When using Bitcoin, do you prioritize security or ease of use? Casa’s working toward making it possible to do both.
Casa, the key security company founded by startup veteran Jeremy Welch, has released its Sats App for all users after a short beta period. Sats App is a mobile payments companion to Casa’s eponymous Casa Node, which the company promotes as a "small, plug-and-play Bitcoin and Lightning node."
A way of bringing BTC to the masses, the Casa Node helps fulfill the Bitcoin vision of a secure distributed network by giving users a Bitcoin node that they can set up and use without much in the way of technical knowledge. Voilà: Novice Bitcoiners are suddenly contributing to the network by validating transactions. Moreover, the node also works on the Lightning Network, each device adding a new point on the network.
Casa Node comes with a desktop interface. Sats App, which popped up on the iOS App Store and Google Play Store today after several months in beta, is purely mobile.
Sats App pairs to users' Casa Node so they can then send and receive Bitcoin through the Lightning Network like they're making a Venmo payment. A key feature of the app is the SatsTag, which eschews long addresses in favor of a simple format that functions like a mix of a Twitter handle and an Ethereum Name Service domain name. So, for instance, if you wanted to send money to your friend “Jeff,” you might type “$@jeff.”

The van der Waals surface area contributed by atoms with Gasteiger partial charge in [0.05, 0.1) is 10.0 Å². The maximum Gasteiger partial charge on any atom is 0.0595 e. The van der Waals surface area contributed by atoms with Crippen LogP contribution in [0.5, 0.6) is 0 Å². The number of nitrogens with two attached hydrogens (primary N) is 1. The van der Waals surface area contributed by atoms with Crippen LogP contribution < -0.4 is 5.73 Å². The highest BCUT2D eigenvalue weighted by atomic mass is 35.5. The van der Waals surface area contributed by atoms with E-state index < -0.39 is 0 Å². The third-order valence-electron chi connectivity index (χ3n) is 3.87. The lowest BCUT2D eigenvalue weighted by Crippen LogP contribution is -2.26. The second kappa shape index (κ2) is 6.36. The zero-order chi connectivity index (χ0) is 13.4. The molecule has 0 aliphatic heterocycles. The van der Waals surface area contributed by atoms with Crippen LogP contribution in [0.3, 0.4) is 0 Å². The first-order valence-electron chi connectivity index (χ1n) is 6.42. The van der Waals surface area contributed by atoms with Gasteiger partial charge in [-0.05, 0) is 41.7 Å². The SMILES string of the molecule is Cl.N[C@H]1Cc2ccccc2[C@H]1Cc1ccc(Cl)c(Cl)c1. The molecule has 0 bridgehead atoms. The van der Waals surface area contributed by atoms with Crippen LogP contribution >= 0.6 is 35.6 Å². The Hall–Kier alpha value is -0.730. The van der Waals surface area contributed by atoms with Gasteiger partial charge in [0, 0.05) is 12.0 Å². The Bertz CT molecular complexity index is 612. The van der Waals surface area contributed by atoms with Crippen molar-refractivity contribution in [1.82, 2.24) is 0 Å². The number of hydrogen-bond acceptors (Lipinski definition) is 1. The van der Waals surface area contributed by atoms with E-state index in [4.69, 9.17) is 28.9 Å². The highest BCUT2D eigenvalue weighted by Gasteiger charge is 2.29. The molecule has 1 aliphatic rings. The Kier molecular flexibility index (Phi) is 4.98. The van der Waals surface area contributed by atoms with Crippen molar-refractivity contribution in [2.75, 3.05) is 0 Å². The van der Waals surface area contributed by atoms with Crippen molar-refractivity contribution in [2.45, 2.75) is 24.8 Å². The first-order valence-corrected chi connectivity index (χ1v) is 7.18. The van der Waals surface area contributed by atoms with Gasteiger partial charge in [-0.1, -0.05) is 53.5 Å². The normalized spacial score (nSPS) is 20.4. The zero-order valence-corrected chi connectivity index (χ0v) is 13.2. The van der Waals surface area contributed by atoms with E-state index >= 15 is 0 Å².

Software updates made today make it possible to use the app for direct Bitcoin transactions without using the node, though if users want to transact through Lightning, they'll still need Casa Node. To enable this functionality, the app has its own Bitcoin key that users control. As Casa's Nick Neuman writes, "The bitcoin goes directly to your key and does not pass through Casa in any way."
Though security is at the core of all its products, the key, so to speak, to the Sats App is accessibility; Casa is quick to note in today's announcement that security maximalists will be more inclined to use the Casa Keymaster multisig tool.
The architect of that system, Casa CTO Jameson Lopp, is famously security-conscious: After being swatted in 2017, the developer stayed online but otherwise disappeared, which involved, among other things, frequently deleting phone numbers and turning off geolocation services on his phone.
The Sats App may not be for Lopp, but it should meet the security needs of the average beginner.